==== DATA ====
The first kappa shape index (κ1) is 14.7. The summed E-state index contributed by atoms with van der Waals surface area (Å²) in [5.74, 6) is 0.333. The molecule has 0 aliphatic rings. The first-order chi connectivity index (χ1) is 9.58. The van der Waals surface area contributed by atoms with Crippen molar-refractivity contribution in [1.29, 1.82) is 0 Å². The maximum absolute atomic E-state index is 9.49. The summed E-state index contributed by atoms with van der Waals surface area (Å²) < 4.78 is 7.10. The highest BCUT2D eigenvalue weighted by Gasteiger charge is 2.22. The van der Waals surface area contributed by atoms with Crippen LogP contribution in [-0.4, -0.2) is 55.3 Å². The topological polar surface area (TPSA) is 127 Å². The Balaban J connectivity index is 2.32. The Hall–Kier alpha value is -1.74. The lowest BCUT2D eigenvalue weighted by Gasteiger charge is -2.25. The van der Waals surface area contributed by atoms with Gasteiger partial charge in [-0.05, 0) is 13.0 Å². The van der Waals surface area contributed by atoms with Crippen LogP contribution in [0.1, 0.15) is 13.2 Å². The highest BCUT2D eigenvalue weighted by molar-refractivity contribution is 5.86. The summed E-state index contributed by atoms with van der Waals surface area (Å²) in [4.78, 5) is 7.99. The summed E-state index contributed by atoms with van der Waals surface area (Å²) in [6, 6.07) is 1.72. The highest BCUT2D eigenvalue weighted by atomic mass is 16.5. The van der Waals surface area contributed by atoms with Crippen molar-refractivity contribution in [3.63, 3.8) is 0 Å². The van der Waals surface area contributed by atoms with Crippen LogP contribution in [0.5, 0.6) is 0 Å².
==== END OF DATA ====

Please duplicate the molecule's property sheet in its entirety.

The first kappa shape index (κ1) is 14.7. The summed E-state index contributed by atoms with van der Waals surface area (Å²) in [5.74, 6) is 0.333. The molecule has 0 aliphatic rings. The first-order chi connectivity index (χ1) is 9.58. The van der Waals surface area contributed by atoms with Crippen molar-refractivity contribution in [1.29, 1.82) is 0 Å². The maximum absolute atomic E-state index is 9.49. The summed E-state index contributed by atoms with van der Waals surface area (Å²) < 4.78 is 7.10. The highest BCUT2D eigenvalue weighted by Gasteiger charge is 2.22. The van der Waals surface area contributed by atoms with Crippen LogP contribution in [-0.4, -0.2) is 55.3 Å². The topological polar surface area (TPSA) is 127 Å². The Balaban J connectivity index is 2.32. The Hall–Kier alpha value is -1.74. The lowest BCUT2D eigenvalue weighted by Gasteiger charge is -2.25. The van der Waals surface area contributed by atoms with Gasteiger partial charge in [-0.05, 0) is 13.0 Å². The van der Waals surface area contributed by atoms with Crippen LogP contribution in [0.1, 0.15) is 13.2 Å². The highest BCUT2D eigenvalue weighted by molar-refractivity contribution is 5.86. The summed E-state index contributed by atoms with van der Waals surface area (Å²) in [4.78, 5) is 7.99. The summed E-state index contributed by atoms with van der Waals surface area (Å²) in [6, 6.07) is 1.72. The highest BCUT2D eigenvalue weighted by atomic mass is 16.5. The van der Waals surface area contributed by atoms with Crippen molar-refractivity contribution in [3.63, 3.8) is 0 Å². The van der Waals surface area contributed by atoms with Crippen LogP contribution in [0.5, 0.6) is 0 Å².